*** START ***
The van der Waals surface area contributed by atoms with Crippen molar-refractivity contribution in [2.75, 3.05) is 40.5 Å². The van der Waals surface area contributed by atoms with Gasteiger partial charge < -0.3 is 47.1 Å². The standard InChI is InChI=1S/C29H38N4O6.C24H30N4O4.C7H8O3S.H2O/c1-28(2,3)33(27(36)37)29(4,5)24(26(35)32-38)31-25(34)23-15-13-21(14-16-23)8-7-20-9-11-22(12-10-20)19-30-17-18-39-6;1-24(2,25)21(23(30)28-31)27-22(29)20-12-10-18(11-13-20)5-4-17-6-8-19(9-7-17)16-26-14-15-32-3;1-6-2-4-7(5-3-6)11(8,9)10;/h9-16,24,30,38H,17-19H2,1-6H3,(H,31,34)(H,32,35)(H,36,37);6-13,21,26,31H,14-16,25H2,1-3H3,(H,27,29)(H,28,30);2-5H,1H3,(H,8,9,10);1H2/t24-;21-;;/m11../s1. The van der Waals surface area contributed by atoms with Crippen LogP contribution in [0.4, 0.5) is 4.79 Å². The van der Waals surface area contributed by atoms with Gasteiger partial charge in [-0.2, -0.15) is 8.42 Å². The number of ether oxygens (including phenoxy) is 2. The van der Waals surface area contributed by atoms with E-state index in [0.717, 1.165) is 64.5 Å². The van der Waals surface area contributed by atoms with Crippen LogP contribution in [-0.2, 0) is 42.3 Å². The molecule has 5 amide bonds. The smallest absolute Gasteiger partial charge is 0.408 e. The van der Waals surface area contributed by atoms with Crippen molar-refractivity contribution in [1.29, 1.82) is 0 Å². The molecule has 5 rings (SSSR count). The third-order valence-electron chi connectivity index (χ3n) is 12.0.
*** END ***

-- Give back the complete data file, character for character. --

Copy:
The van der Waals surface area contributed by atoms with Crippen molar-refractivity contribution in [2.75, 3.05) is 40.5 Å². The van der Waals surface area contributed by atoms with Gasteiger partial charge < -0.3 is 47.1 Å². The standard InChI is InChI=1S/C29H38N4O6.C24H30N4O4.C7H8O3S.H2O/c1-28(2,3)33(27(36)37)29(4,5)24(26(35)32-38)31-25(34)23-15-13-21(14-16-23)8-7-20-9-11-22(12-10-20)19-30-17-18-39-6;1-24(2,25)21(23(30)28-31)27-22(29)20-12-10-18(11-13-20)5-4-17-6-8-19(9-7-17)16-26-14-15-32-3;1-6-2-4-7(5-3-6)11(8,9)10;/h9-16,24,30,38H,17-19H2,1-6H3,(H,31,34)(H,32,35)(H,36,37);6-13,21,26,31H,14-16,25H2,1-3H3,(H,27,29)(H,28,30);2-5H,1H3,(H,8,9,10);1H2/t24-;21-;;/m11../s1. The van der Waals surface area contributed by atoms with Crippen LogP contribution in [0.4, 0.5) is 4.79 Å². The van der Waals surface area contributed by atoms with Gasteiger partial charge in [-0.2, -0.15) is 8.42 Å². The number of ether oxygens (including phenoxy) is 2. The van der Waals surface area contributed by atoms with E-state index in [0.717, 1.165) is 64.5 Å². The van der Waals surface area contributed by atoms with Crippen LogP contribution in [-0.2, 0) is 42.3 Å². The molecule has 5 amide bonds. The smallest absolute Gasteiger partial charge is 0.408 e. The van der Waals surface area contributed by atoms with Crippen molar-refractivity contribution in [1.29, 1.82) is 0 Å². The molecule has 5 rings (SSSR count). The third-order valence-electron chi connectivity index (χ3n) is 12.0.